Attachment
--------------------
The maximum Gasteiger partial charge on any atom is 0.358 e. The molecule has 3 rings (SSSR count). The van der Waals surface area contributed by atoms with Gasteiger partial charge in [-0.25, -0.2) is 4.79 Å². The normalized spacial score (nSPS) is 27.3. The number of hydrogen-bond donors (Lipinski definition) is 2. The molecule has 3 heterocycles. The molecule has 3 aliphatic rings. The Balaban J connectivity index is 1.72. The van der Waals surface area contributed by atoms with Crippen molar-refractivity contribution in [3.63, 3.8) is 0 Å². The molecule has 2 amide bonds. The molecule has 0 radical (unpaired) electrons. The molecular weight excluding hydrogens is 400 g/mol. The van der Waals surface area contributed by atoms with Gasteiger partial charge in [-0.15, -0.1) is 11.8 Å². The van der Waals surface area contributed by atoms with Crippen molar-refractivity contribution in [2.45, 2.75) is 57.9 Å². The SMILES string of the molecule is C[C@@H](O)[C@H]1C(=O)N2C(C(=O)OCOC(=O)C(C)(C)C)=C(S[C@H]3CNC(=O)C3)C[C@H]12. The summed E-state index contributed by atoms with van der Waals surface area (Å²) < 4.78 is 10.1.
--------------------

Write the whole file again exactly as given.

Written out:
The maximum Gasteiger partial charge on any atom is 0.358 e. The molecule has 3 rings (SSSR count). The van der Waals surface area contributed by atoms with Gasteiger partial charge in [-0.25, -0.2) is 4.79 Å². The normalized spacial score (nSPS) is 27.3. The number of hydrogen-bond donors (Lipinski definition) is 2. The molecule has 3 heterocycles. The molecule has 3 aliphatic rings. The Balaban J connectivity index is 1.72. The van der Waals surface area contributed by atoms with Crippen molar-refractivity contribution in [3.63, 3.8) is 0 Å². The molecule has 2 amide bonds. The molecule has 0 radical (unpaired) electrons. The molecular weight excluding hydrogens is 400 g/mol. The van der Waals surface area contributed by atoms with Gasteiger partial charge in [-0.15, -0.1) is 11.8 Å². The van der Waals surface area contributed by atoms with Crippen molar-refractivity contribution in [2.45, 2.75) is 57.9 Å². The SMILES string of the molecule is C[C@@H](O)[C@H]1C(=O)N2C(C(=O)OCOC(=O)C(C)(C)C)=C(S[C@H]3CNC(=O)C3)C[C@H]12. The summed E-state index contributed by atoms with van der Waals surface area (Å²) < 4.78 is 10.1.